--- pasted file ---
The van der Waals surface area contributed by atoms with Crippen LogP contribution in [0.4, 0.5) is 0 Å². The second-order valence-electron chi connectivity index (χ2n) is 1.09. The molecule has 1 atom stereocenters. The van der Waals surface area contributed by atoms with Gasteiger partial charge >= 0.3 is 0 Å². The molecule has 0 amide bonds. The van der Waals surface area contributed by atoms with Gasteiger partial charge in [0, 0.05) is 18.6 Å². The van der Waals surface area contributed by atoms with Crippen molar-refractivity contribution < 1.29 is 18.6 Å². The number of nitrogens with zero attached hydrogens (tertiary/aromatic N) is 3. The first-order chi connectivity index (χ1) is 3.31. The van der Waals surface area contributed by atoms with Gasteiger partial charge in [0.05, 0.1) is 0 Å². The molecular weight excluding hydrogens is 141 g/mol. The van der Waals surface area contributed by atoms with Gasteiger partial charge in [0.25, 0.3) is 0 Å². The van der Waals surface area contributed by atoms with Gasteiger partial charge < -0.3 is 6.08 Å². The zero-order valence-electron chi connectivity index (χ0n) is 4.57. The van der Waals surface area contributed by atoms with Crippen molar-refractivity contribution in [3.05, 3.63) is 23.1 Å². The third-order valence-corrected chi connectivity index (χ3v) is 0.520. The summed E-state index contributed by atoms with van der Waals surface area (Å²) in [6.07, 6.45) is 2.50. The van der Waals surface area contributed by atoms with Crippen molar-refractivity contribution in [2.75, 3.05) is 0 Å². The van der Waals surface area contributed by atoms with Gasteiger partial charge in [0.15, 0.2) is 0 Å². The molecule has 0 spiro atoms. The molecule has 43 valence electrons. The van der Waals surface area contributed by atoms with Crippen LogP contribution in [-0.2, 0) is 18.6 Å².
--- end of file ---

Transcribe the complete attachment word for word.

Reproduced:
The van der Waals surface area contributed by atoms with Crippen LogP contribution in [0.4, 0.5) is 0 Å². The second-order valence-electron chi connectivity index (χ2n) is 1.09. The molecule has 1 atom stereocenters. The van der Waals surface area contributed by atoms with Gasteiger partial charge >= 0.3 is 0 Å². The molecule has 0 amide bonds. The van der Waals surface area contributed by atoms with Gasteiger partial charge in [0, 0.05) is 18.6 Å². The van der Waals surface area contributed by atoms with Crippen molar-refractivity contribution < 1.29 is 18.6 Å². The number of nitrogens with zero attached hydrogens (tertiary/aromatic N) is 3. The first-order chi connectivity index (χ1) is 3.31. The van der Waals surface area contributed by atoms with Gasteiger partial charge in [0.05, 0.1) is 0 Å². The molecular weight excluding hydrogens is 141 g/mol. The van der Waals surface area contributed by atoms with Gasteiger partial charge in [0.25, 0.3) is 0 Å². The van der Waals surface area contributed by atoms with Gasteiger partial charge < -0.3 is 6.08 Å². The zero-order valence-electron chi connectivity index (χ0n) is 4.57. The van der Waals surface area contributed by atoms with Crippen molar-refractivity contribution in [3.05, 3.63) is 23.1 Å². The third-order valence-corrected chi connectivity index (χ3v) is 0.520. The summed E-state index contributed by atoms with van der Waals surface area (Å²) in [6.07, 6.45) is 2.50. The van der Waals surface area contributed by atoms with Crippen molar-refractivity contribution in [2.75, 3.05) is 0 Å². The van der Waals surface area contributed by atoms with Gasteiger partial charge in [0.15, 0.2) is 0 Å². The molecule has 0 spiro atoms. The molecule has 43 valence electrons. The van der Waals surface area contributed by atoms with Crippen LogP contribution in [-0.2, 0) is 18.6 Å².